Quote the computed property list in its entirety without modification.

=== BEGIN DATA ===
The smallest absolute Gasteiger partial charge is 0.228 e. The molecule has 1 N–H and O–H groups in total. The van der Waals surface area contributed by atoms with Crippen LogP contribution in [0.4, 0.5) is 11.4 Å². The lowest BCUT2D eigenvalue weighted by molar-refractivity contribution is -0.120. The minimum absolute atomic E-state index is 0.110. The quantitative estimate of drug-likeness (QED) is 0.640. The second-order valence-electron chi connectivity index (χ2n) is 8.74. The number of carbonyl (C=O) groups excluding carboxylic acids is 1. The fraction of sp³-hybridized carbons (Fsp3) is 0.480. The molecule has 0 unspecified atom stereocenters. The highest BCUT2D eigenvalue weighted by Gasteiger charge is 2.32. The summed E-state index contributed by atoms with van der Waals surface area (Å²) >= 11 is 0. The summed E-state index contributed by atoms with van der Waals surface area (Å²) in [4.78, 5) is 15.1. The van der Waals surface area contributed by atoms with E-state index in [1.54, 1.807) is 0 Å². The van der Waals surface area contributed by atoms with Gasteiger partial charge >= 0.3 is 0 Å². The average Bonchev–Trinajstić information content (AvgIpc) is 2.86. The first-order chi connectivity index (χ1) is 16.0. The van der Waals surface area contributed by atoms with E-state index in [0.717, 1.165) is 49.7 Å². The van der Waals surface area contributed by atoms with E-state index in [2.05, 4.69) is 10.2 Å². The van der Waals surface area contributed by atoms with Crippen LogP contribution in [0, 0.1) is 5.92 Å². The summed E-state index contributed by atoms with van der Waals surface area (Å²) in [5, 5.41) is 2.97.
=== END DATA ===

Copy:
The smallest absolute Gasteiger partial charge is 0.228 e. The molecule has 1 N–H and O–H groups in total. The van der Waals surface area contributed by atoms with Crippen LogP contribution in [0.4, 0.5) is 11.4 Å². The lowest BCUT2D eigenvalue weighted by molar-refractivity contribution is -0.120. The minimum absolute atomic E-state index is 0.110. The quantitative estimate of drug-likeness (QED) is 0.640. The second-order valence-electron chi connectivity index (χ2n) is 8.74. The number of carbonyl (C=O) groups excluding carboxylic acids is 1. The fraction of sp³-hybridized carbons (Fsp3) is 0.480. The molecule has 0 unspecified atom stereocenters. The highest BCUT2D eigenvalue weighted by Gasteiger charge is 2.32. The summed E-state index contributed by atoms with van der Waals surface area (Å²) >= 11 is 0. The summed E-state index contributed by atoms with van der Waals surface area (Å²) in [4.78, 5) is 15.1. The van der Waals surface area contributed by atoms with E-state index in [1.54, 1.807) is 0 Å². The van der Waals surface area contributed by atoms with Gasteiger partial charge >= 0.3 is 0 Å². The average Bonchev–Trinajstić information content (AvgIpc) is 2.86. The first-order chi connectivity index (χ1) is 16.0. The van der Waals surface area contributed by atoms with E-state index in [0.717, 1.165) is 49.7 Å². The van der Waals surface area contributed by atoms with E-state index in [2.05, 4.69) is 10.2 Å². The van der Waals surface area contributed by atoms with Crippen LogP contribution in [0, 0.1) is 5.92 Å². The summed E-state index contributed by atoms with van der Waals surface area (Å²) in [5, 5.41) is 2.97.